The SteelSeries Rival 650 offers impeccable tracking and dependable connectivity, but a steep price and some hard-to-use buttons hold it back.
Wireless isn’t cheap
Inaccessible thumb buttons
Can’t stow dongle
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SteelSeries has been meeting the needs of gamers with some of the best gaming accessories around, and that’s been apparent nowhere more so than in its mice. The company has consistently put out some of the best gaming mice. And, with the company’s Rival 600 topping our rankings, the new Rival 650 comes to deliver more of that excellence while adding wireless connectivity.
Price and availability
The Rival 600 already came at a bit of a premium, $79 or £79 (about AU$100), compared to some other great mice that cost about a third less. The addition of wireless connectivity knocks the price up for the $119 (£119, AU$169) Rival 650.
It’s available now, but that price puts it in nearly a league of its own. The closest priced competitors are the similarly exorbitant $149 (£149, AU$249) Logitech G903, and the $139 (£139, about AU$195) Razer Lancehead. Both of these competitors are wireless, and Logitech has noteworthy experience in putting out quality wireless products.
But, when faced with that kind of competition, the Rival 650 holds its own. At a lower price, it manages to offer perfect tracking through flawless wireless connectivity, a unique liftoff sensor, premium RGB lighting, and competent design. Too bad its wired competition is so much tougher.
The Rival 650 is visually indistinguishable from its predecessor in almost all ways. The difference is that there’s no cable coming out the front. Instead, the front has a recessed micro-USB port for plugging in the charging cable.
The design features SteelSeries’s signature blending of smooth curves and hard lines, but it remains comfortable in the hand. That’s thanks in part to the Soft Touch paint applied onto the palm and primary mouse buttons. The matte black of the Soft Touch material keeps the mouse looking a bit like a Batmobile for your hand. Meanwhile, smooth rubber siding offers decent grip, though not quite the solid purchase we got from even SteelSeries’s Rival 310.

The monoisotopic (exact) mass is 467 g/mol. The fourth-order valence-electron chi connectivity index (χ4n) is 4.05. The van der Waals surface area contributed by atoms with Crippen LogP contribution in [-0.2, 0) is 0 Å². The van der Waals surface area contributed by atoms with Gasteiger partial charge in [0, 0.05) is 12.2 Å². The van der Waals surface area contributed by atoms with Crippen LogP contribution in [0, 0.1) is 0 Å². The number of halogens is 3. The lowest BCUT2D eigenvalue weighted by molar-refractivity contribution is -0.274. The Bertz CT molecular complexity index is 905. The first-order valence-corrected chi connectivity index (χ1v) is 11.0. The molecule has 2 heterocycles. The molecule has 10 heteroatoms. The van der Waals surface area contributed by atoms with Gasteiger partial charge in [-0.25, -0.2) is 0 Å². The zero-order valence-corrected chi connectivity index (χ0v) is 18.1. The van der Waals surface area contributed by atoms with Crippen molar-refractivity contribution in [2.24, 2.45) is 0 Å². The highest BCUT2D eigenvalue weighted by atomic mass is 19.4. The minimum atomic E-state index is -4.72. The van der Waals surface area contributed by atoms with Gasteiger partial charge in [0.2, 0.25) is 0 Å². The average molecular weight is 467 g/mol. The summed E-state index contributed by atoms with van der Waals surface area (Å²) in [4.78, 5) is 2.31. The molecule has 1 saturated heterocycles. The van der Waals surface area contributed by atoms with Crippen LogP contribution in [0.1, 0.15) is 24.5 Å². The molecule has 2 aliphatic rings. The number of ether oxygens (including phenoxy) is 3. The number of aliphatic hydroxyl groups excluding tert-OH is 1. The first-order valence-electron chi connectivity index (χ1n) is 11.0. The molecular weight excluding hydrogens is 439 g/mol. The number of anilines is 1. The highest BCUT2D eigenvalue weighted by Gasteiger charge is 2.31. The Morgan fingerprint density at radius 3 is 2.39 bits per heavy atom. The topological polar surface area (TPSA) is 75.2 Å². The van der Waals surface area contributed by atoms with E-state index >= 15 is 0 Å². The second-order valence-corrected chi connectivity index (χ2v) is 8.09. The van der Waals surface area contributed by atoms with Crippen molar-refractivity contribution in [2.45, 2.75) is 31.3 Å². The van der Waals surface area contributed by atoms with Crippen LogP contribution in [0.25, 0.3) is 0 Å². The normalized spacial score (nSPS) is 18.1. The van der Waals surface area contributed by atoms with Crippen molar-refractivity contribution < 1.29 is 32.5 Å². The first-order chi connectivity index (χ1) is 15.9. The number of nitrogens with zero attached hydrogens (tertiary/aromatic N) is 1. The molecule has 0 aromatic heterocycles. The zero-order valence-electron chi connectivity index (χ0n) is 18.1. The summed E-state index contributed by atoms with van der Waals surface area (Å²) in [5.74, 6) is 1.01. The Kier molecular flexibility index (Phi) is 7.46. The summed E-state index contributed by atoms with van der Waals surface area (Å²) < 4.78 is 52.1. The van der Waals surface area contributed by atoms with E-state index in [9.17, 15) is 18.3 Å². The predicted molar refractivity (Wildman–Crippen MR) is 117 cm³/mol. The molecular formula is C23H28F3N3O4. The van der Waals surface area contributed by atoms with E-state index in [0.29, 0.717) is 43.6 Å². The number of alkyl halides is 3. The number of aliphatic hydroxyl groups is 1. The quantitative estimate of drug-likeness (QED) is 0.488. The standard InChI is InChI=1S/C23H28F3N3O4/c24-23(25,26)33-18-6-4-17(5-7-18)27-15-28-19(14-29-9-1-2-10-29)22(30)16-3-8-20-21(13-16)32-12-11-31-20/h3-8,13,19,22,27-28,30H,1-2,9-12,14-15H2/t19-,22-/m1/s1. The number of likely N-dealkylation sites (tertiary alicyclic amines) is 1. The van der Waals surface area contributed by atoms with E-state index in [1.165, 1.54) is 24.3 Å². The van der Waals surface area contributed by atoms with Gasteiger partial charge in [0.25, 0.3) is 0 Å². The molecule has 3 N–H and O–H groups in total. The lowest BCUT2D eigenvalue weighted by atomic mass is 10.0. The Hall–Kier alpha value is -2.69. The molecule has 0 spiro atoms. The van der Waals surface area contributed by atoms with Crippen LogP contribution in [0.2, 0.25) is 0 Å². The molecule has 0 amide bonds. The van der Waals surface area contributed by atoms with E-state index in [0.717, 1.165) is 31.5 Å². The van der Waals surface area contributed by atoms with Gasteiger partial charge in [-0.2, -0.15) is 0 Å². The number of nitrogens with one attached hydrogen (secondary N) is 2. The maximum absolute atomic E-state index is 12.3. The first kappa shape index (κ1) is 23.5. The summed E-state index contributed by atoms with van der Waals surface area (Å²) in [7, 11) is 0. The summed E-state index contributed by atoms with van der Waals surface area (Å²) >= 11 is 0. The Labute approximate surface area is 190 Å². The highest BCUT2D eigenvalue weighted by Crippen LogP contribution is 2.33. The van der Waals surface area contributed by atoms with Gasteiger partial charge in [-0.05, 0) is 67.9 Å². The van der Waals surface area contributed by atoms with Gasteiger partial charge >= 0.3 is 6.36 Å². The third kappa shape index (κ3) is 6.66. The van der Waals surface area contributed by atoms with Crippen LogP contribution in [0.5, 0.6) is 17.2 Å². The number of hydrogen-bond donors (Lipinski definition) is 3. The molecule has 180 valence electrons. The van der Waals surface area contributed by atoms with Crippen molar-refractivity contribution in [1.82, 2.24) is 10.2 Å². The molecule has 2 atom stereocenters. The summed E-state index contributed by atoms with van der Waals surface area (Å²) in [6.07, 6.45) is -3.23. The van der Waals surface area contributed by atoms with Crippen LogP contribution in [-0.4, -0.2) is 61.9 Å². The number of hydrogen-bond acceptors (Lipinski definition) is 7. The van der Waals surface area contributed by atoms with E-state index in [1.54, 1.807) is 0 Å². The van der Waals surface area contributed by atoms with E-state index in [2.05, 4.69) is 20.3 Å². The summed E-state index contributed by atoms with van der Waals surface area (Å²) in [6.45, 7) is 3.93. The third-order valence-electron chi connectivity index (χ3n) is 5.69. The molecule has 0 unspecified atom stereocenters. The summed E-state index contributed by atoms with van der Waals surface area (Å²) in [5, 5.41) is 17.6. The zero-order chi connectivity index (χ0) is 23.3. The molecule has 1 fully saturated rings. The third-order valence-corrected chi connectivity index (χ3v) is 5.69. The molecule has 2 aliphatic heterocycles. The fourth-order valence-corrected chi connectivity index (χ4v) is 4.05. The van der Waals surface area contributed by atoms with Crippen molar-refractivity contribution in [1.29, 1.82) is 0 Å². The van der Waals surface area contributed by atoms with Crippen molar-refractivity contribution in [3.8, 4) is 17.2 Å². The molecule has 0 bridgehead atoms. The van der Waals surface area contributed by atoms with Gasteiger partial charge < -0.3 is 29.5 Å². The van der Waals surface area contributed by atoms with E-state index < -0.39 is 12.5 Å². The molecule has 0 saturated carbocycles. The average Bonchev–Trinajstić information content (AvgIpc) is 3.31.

There are seven distinct buttons and a clickable scroll wheel. The primary mouse buttons are split from the body and offer consistent tactile feel using SteelSeries Switches rated for 60 million clicks.
On the left side, there are three slim thumb buttons. While each offers a solid feel, their placement is slightly off. We find only the closest back button is easily accessible. No reasonable variation of our grip put the other two thumb buttons in easy reach, though serious claw grips and smaller hands may have an easier time moving their thumb forward without extending their index and middle fingers over the front of the mouse.
Aside from this design quirk, most of the build is commendable. RGB lighting is split into four areas, with eight total zones, as two strips on each side can be configured with three separate colors. The lighting is brilliant as well, both in terms of customization and visibility.
At 121 grams, the Rival 650 offers a nice heft in the hand, and it can be customized by popping off each side and slotting in up to 32 grams (in 4-gram increments) of extra weights. It’s robust, too. We applied some serious pressure to the mouse, but couldn’t feel the slightest flex. Even prying up the main mouse buttons with slightly more than a reasonable amount of force didn’t pop them off.